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“File:Australian banknotes in wallet.jpg” by Martin Kingsley from Melbourne, Australia is licensed under CC BY 2.0

Why super is not a legitimate retirement pillar

Cameron Murray

Discussions about Australia’s retirement income system typically begin by reciting the political slogan that there are “three pillars” to the system — the age pension, compulsory super, and voluntary savings.

It was the way the Abbott and Turnbull government’s tax inquiry looked at retirement incomes, and a frame of reference used by this government’s government’s retirement income system review.

Missing is a discussion of what makes something a “retirement pillar”. It is possible to think of other retirement pillars. Moving to India for a cheap life- style would be one. Requiring retailers to provide the elderly free goods and services, with the cost absorbed in the prices paid by others, could be another.

To be a pillar, something would have to allocate goods and services in retirement to people who are no longer earning wages.

In my recently released report [1] it is argued that superannuation fails this test.

Super isn’t a retirement pillar

Among other things, super can be spent many years before retirement, beginning anywhere from age 55 to 60, even though the retirement age specified in the pension legislation is 66 to 67.

Many financial planners advise intend- ing retirees to spend a lot of their super quickly in order to shelter it in income- test-exempt assets such as housing and qualify for the pension.

The super system also can’t guarantee retirement incomes for people who are  self-employed, or casually employed, or are homemakers, or who have chosen their super fund unwisely, or have lost the fund’s proceeds in things like online romance scams.

As a system, superannuation comes with unnecessary financial risks, such as suddenly losing 21% of its funds, as happened between September 2007 and March 2009 during the global financial crisis.

It is better thought of as a development- sapping, resource-wasting, tax-advantaged asset purchase scheme aimed at the already wealthy, which is unlikely to do much to reduce reliance on the age pension.

We would be better off abandoning it altogether and letting workers spend or save their money as they see fit.

The super system is inefficient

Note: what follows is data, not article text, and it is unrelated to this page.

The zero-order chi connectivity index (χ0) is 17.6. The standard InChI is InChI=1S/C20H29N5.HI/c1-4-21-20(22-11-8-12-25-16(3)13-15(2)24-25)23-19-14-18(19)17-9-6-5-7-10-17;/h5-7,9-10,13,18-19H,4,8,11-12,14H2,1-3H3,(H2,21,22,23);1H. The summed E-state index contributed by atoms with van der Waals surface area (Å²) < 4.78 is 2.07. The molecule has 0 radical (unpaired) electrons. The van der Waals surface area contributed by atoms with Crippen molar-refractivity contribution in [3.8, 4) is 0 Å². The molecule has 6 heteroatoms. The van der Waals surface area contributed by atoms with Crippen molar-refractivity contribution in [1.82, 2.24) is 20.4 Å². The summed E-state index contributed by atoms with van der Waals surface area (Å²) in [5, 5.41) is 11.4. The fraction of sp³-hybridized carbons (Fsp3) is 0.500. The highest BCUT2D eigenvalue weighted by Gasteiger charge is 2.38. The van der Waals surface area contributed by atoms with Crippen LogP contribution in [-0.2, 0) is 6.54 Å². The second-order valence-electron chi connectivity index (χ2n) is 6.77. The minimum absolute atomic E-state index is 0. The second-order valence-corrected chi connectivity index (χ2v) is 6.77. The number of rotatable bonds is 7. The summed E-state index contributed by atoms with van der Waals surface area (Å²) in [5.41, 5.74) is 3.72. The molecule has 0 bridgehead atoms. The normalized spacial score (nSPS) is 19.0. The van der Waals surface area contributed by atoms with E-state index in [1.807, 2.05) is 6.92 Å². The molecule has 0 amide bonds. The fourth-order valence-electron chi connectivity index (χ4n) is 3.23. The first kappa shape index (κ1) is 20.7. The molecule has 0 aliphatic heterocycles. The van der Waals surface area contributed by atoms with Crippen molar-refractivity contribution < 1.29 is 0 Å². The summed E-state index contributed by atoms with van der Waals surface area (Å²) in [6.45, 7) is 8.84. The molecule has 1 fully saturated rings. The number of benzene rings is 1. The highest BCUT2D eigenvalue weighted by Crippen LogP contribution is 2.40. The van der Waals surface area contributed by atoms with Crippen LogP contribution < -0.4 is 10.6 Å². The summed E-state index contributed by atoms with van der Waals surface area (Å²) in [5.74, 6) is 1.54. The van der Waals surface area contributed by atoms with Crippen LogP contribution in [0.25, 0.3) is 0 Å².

The superannuation system we have employs 55,000 people at a cost of A$32 billion per year to produce $40 billion per year in retirement incomes. This is nearly as many people as the enlisted Australian Defence Force (58,000) with a similar total cost ($34 billion).

The rest of Australia’s entire welfare system, including administering the age pension, disability, unemployment benefits and Medicare, costs just $6 billion per year and employs 33,000 people, while providing $45 billion in pension benefits

It directs money to where it isn’t needed..

Each year the superannuation system takes in $117 billion and spits out $80 billion in payments (including lump sum withdrawals), leaving $38 billion in asset markets, sapping spending and economic development. That’s roughly as much as the $40 billion stimulus package introduced during the 2009 financial crisis. Unlike it, the super system depresses rather than stimulates the economy.

Unlike the superannuation system, the age pension system is likely to stimulate the economy because it extracts purchasing power from high-income taxpayers with a relatively low likelihood of spending extra dollars and directs it to lower-income pensioners with a high likelihood of spending them.

… and away from those who need it

Unlike the age pension system, the super system can’t provide poverty relief, or broadly adequate retirement incomes.

For the bottom 40% of wage earners it does the opposite of smoothing income, making them poorer than they would have been while working, and some- what richer than they would have been while on the pension and retired.

The $18 billion of tax breaks on super fund contributions and $20 billion of tax breaks on super fund earnings are predominately directed to high income earners.

In a comprehensive study released very recently the Grattan Institute demolished the claim that super contributions are extracted from employers’ pockets. Instead it finds that, on average, 80% of each super contribution comes out of what would have been wages.

Here’s how to escape it

Scrapping the system altogether would massively improve Australia’s economic performance, including the performance of our only true retirement income system, which is the age pension.

It can be done by forcing employers to pay what are now super contributions directly into wage accounts and allowing super fund holders to withdraw up to a maximum amount each year during a transition period, after which all super balances would receive no special tax treatment.

The tens of billions saved in the budget could be used to enhance the size and scope of the age pension. It also could incorporate appropriate rent assistance and begin at age 60 instead of 67.

It’s possible. Certainly, there would be job losses, but in other industries we have come to accept that there is no point in continuing to pay people to do things that aren’t needed, and especially no point in making those payments compulsory.

It’d be one of the best things we could do to enhance our economy’s working.

Source: The Conversation, 5 Feb 2020


Dr Cameron Murray is a post-doctoral research fellow in the Henry Halloran Trust at Sydney University, and writes for Macro- Business, IDEA Economics, and Evonomics.

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